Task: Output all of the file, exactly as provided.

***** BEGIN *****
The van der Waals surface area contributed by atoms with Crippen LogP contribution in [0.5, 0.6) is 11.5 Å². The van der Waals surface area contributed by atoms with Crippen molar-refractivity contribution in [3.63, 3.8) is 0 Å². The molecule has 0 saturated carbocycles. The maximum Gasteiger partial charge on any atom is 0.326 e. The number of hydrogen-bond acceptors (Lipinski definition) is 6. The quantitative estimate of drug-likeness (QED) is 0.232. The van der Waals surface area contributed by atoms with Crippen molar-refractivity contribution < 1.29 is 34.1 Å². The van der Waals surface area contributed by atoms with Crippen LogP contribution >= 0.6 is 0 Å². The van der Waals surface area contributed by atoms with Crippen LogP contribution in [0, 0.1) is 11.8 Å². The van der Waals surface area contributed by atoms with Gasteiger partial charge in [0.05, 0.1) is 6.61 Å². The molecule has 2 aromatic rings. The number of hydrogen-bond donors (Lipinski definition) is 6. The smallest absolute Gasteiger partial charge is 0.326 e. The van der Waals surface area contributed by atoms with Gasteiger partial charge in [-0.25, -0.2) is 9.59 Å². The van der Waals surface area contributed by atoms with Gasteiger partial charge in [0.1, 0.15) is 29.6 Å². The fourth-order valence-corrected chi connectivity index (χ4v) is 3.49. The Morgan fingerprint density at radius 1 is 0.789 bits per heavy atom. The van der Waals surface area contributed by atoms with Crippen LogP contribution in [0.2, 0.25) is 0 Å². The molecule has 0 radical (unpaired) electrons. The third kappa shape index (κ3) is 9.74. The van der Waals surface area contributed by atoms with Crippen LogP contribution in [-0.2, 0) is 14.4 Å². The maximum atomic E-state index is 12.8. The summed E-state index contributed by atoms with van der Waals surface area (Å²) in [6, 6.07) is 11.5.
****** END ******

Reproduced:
The van der Waals surface area contributed by atoms with Crippen LogP contribution in [0.5, 0.6) is 11.5 Å². The van der Waals surface area contributed by atoms with Crippen molar-refractivity contribution in [3.63, 3.8) is 0 Å². The molecule has 0 saturated carbocycles. The maximum Gasteiger partial charge on any atom is 0.326 e. The number of hydrogen-bond acceptors (Lipinski definition) is 6. The quantitative estimate of drug-likeness (QED) is 0.232. The van der Waals surface area contributed by atoms with Crippen molar-refractivity contribution < 1.29 is 34.1 Å². The van der Waals surface area contributed by atoms with Crippen LogP contribution >= 0.6 is 0 Å². The van der Waals surface area contributed by atoms with Crippen LogP contribution in [0, 0.1) is 11.8 Å². The van der Waals surface area contributed by atoms with Gasteiger partial charge in [0.05, 0.1) is 6.61 Å². The molecule has 2 aromatic rings. The number of hydrogen-bond donors (Lipinski definition) is 6. The smallest absolute Gasteiger partial charge is 0.326 e. The van der Waals surface area contributed by atoms with Gasteiger partial charge in [-0.25, -0.2) is 9.59 Å². The van der Waals surface area contributed by atoms with Gasteiger partial charge in [0.1, 0.15) is 29.6 Å². The fourth-order valence-corrected chi connectivity index (χ4v) is 3.49. The Morgan fingerprint density at radius 1 is 0.789 bits per heavy atom. The van der Waals surface area contributed by atoms with Crippen LogP contribution in [0.2, 0.25) is 0 Å². The molecule has 0 radical (unpaired) electrons. The third kappa shape index (κ3) is 9.74. The van der Waals surface area contributed by atoms with Crippen LogP contribution in [-0.2, 0) is 14.4 Å². The maximum atomic E-state index is 12.8. The summed E-state index contributed by atoms with van der Waals surface area (Å²) in [6, 6.07) is 11.5.